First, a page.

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Throwing good money after bad

The sunk cost fallacy.

One of the most prolific ways in which investors erode the value of their retirement savings or limit their long-term investment’s potential for growth is a concept that behavioural economists have termed the sunk cost fallacy.

Simply stated, it is the reason why investors often choose to stay invested in a fund or investment vehicle that is underperforming, or even increase their investment to try and recoup their losses, despite clear, rational reasons as to why they should rather cut their losses and move on.

Furthermore, the justification for increased investment in a decision tends to rise proportionately based on the cumulative value of the investment to date, even when all available evidence suggests that the cost of continuing outweighs the expected benefit.

There is a simple reason for this though; once we invest time and/or money into something the idea of losing it can often result in a slew of irrational decisions. This is a form of loss aversion, another important concept behavioural economists use to explain human behaviour in terms of investment decision-making.

The truth is humans are terrified of loss. This fear, however irrational, is ingrained into our psychology and it often causes us to make poor decisions.

To better understand the psychology behind this decision-making process it is worth considering a few of the more common irrational decisions that are fuelled by the sunk cost fallacy. It is one of the main reasons why people tend to overeat when they go to restaurants. Once you’ve paid for a meal you can’t get your money back for the food you don’t eat. So, to get the full value, be it real or perceived, you may overeat and end up feeling uncomfortable or even sick. In this instance you would’ve been better off cutting your losses and leaving what remains of your meal.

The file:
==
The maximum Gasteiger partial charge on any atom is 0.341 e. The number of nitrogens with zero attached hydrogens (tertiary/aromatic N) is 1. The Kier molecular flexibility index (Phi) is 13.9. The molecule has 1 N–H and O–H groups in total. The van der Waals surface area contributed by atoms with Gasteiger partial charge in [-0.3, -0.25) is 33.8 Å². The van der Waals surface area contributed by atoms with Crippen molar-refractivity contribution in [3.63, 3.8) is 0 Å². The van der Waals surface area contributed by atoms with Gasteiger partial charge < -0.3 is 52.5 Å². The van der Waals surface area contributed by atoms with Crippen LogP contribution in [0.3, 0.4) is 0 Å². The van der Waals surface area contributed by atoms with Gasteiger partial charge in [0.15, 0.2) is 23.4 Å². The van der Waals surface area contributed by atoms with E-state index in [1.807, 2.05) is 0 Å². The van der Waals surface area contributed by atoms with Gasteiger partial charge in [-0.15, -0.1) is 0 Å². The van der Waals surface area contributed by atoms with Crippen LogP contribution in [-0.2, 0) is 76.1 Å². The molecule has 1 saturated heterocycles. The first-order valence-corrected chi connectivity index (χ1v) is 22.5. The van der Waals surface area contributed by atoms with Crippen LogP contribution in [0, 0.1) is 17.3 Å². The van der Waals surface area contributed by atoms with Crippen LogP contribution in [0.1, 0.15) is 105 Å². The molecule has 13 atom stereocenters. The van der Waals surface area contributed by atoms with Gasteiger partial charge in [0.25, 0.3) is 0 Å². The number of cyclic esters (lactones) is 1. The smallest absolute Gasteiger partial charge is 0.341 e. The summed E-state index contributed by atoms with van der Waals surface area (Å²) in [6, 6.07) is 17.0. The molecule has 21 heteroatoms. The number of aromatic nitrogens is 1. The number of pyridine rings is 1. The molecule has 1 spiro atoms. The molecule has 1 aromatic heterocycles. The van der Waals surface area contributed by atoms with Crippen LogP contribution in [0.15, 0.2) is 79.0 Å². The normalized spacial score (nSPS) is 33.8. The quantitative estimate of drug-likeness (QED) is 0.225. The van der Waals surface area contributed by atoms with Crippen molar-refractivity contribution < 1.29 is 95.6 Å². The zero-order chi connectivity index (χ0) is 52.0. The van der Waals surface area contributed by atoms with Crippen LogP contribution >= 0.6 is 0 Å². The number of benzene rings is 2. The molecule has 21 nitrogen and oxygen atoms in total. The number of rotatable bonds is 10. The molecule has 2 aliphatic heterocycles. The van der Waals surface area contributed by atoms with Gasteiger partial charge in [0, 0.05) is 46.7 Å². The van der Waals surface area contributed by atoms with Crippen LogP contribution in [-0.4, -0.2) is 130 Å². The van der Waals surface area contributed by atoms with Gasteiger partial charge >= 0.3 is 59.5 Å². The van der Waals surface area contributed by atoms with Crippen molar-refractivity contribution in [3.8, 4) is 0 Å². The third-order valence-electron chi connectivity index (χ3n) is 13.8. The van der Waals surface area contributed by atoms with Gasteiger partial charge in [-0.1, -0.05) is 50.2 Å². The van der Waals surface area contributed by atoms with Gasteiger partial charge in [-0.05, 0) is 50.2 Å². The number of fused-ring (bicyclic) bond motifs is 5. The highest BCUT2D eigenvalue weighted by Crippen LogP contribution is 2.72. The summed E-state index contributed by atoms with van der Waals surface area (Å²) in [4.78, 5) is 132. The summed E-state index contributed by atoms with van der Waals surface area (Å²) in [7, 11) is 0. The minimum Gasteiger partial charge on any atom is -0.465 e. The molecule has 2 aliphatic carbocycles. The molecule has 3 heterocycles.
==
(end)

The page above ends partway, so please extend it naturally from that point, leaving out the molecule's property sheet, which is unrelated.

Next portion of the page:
To overcome the urge to keep eating or avoid throwing good money after bad, to quote a popular investment idiom, it is a good idea to consider any decision in this regard in terms of future outcomes instead of justifying it based on past actions or circumstances.

Taking this approach would mean that if you found yourself standing in a queue for an hour you wouldn’t decide to continue to wait simply because you’d been there so long already. What you should rather do is look at how much longer you’re likely to still be in the queue and weigh that up against the time and effort it would take to come back the next day. If the latter is a better, more efficient use of your time then it is best to write off the hour already spent in the queue and try again. Waiting there for another hour or more doesn’t justify the time already spent there.

When you apply this thinking to your investment strategy it makes it easier to determine when it’s time to cut your losses. For instance, if you bought a share at R20 and it is now worth R15, and you ignore the fact that you already own it, you should ask: “Would I be willing to pay R15 for this share now?” If the answer is no then you clearly believe that it’s worth less than R15 and you should sell it. There are, of course, tax implications and other cost factors that need to be included in this example, but the principle behind the decision remains.

This aversion to loss is a deeply ingrained emotional concept that perpetuates the sunk cost fallacy. These psychological phenomena make it difficult to overcome the thought of imminent loss or the idea of being worse off. At the end of the day, it is always better to lose a relatively small amount in the context of a lifetime of savings than to lose everything based on an irrational fear. With that in mind, successful long-term investing often hinges on our ability to remove emotion from our decisions and, to quote a popular poker phrase, to know when to hold ’em and know when to fold ’em.

*Michael Field is product development manager at FedGroup.

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Similar principle to FOMO – fear of missing out.

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